Tuesday, March 1, 2016

Physician-Assisted Dying – Part One – An Uplifting Subject?

I know readers who have faced end-of-life situations in their families recently, or will be in the near future. If this topic is too near and dear to your hearts then perhaps you should skip these next few posts, but please return afterward.

To be clear, I’m not there yet – not even close. I still find life eminently worth living. But this may not always be the case, and that’s why I’m addressing this controversial and sobering subject.

Death is not my greatest fear. Life is, or at least a certain type of life. Two examples:

1. The pain and mental anguish associated with a long, drawn out death.
2. Becoming a prisoner in a body that no longer allows me to interact with the world around me in a positive and meaningful way.

I don’t know how to define item 2, but I think I’ll know it if/when I get there.

These are the types of things I worry about. But they wouldn’t be as frightening if I had some say in the matter - if I had some control over the circumstances of my death, should I ever get to the point that I want to exercise such control.

If either of the two situations above were to occur today, I would have no legal recourse to choose when or how to end my suffering. Not only that, but at least in my case, I would have no practical recourse either. I would be in such compromised physical condition that I would be unable to end my life without assistance from others. I don’t have the strength of will that one of my fellow MS bloggers exhibited a couple of years ago when he made the conscious decision to starve himself to death. Nobody should have to resort to that.

In subsequent posts, I’ll present some of the perceived advantages and disadvantages of legalizing physician-assisted suicide. I’m sorry for those of you who visit this blog primarily for its uplifting posts. But frankly, reducing my current anxiety by giving me more control over my end-of-life decisions is an uplifting subject to me.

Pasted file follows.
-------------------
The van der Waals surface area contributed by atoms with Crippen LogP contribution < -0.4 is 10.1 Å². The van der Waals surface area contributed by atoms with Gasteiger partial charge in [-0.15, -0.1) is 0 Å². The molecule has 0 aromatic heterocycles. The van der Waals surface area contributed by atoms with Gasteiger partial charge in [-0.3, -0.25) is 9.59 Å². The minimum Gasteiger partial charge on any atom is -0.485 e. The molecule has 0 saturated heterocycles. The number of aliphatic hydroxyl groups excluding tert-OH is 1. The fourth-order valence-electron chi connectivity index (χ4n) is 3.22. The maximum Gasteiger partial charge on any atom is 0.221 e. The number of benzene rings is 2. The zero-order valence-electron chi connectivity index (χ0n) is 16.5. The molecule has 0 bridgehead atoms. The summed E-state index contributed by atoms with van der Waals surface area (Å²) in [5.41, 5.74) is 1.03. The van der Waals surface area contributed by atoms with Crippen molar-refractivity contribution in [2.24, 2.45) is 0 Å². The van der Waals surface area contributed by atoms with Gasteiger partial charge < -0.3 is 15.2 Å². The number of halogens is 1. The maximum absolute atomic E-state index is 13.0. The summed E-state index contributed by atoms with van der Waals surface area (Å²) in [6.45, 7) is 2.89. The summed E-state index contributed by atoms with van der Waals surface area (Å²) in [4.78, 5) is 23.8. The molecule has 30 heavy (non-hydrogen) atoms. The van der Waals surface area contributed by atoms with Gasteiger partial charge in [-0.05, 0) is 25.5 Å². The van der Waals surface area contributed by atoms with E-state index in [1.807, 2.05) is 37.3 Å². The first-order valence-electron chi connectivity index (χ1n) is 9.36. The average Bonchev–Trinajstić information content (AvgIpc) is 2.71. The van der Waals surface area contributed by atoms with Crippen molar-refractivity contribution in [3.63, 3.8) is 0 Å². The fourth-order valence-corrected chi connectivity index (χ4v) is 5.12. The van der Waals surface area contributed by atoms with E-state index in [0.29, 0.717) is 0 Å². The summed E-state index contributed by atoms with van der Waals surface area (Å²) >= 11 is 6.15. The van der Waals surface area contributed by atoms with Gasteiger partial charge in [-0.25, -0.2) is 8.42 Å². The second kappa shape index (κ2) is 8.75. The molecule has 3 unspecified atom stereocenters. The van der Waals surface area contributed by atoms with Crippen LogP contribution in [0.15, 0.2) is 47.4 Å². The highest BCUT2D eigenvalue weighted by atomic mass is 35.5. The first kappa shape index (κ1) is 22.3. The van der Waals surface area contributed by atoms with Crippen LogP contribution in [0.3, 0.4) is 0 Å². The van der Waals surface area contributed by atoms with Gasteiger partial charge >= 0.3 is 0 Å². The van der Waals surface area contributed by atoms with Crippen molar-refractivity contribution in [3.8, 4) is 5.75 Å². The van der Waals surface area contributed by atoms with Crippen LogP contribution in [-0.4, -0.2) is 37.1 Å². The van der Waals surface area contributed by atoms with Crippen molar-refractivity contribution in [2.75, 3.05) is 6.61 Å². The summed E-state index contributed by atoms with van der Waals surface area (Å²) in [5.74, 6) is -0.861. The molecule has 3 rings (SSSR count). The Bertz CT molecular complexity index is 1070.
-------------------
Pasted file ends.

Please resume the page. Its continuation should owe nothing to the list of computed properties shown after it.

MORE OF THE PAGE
Click here for Physician-Assisted Dying – Part Two – The Arguments Against Legalization


  1. On March 3, the third anniversary of George's death will occur. He was clear minded, determined and totally comprehended that he had chosen to end his life. As his mother, I honored and loved him enough to know that he had the right to decide how he wanted to live or die. Hospice was called, and he did choose to be totally sedated with morphine which he was until the last breath. Would it have been easier for him and us if he could have taken a drug, legally prescribed to choose the hour of his death? Certainly. There are many ways to end a life. Voluntary withdrawal of food and water is actually not painful. There were a number of books that explained and aided him in how to go about this procedure. In addition, there is an organization, Compassion and Choices that deals with ending life.
    Until one has suffered or watched a loved one suffer unbearably from disease or injury, no one can even begin to understand the choices that person makes. It is, frankly, none of their business. Truth be told, all this hogwash about Palliative Care being able to control pain is just that, hogwash. And, please, leave your moral judgements out of this discussion.
    I do not consider what my son did as suicide. Instead, I believe that he made the choice to decide at what point he was unwilling to suffer for the sake of suffering.And, suffering has many components, not just physical. He had no options left to him. He DECIDED, and that is how it should be. He was in control, not MS.
    I miss him terribly, but watching him suffer was beyond comprehension. Thank you for addressing this topic.

    1. For those of you who haven't figured it out yet, George was the friend and fellow blogger I referred to in the post. This comment is from his mom. Thank you so much for taking the time and emotional energy to respond. I think of George often. He was a brave man, and you, a loving mother.

    2. No matter what happens to myself I intend on being right there when it goes down !

  2. Replies
    1. Oh my, you are just a pup! (But now, of course, I am showing my age.)
      Seriously, EXCELLENT article!

  3. Watched a recent Vice episode that covered some aspects of this issue.

    1. nice, well-balanced story. Thanks for sharing.

  4. i think the idea of assisted end-of-life makes sense. if this were to be my choice, i'd want the council of trusted person to help me make the best decision. and to not put that person in legal peril.

  5. I'm sure George inherited his great strength and resolve from his very amazing mother. A little less judgment and a lot more love and understanding will go a long way when any of us are presented with such an important decision....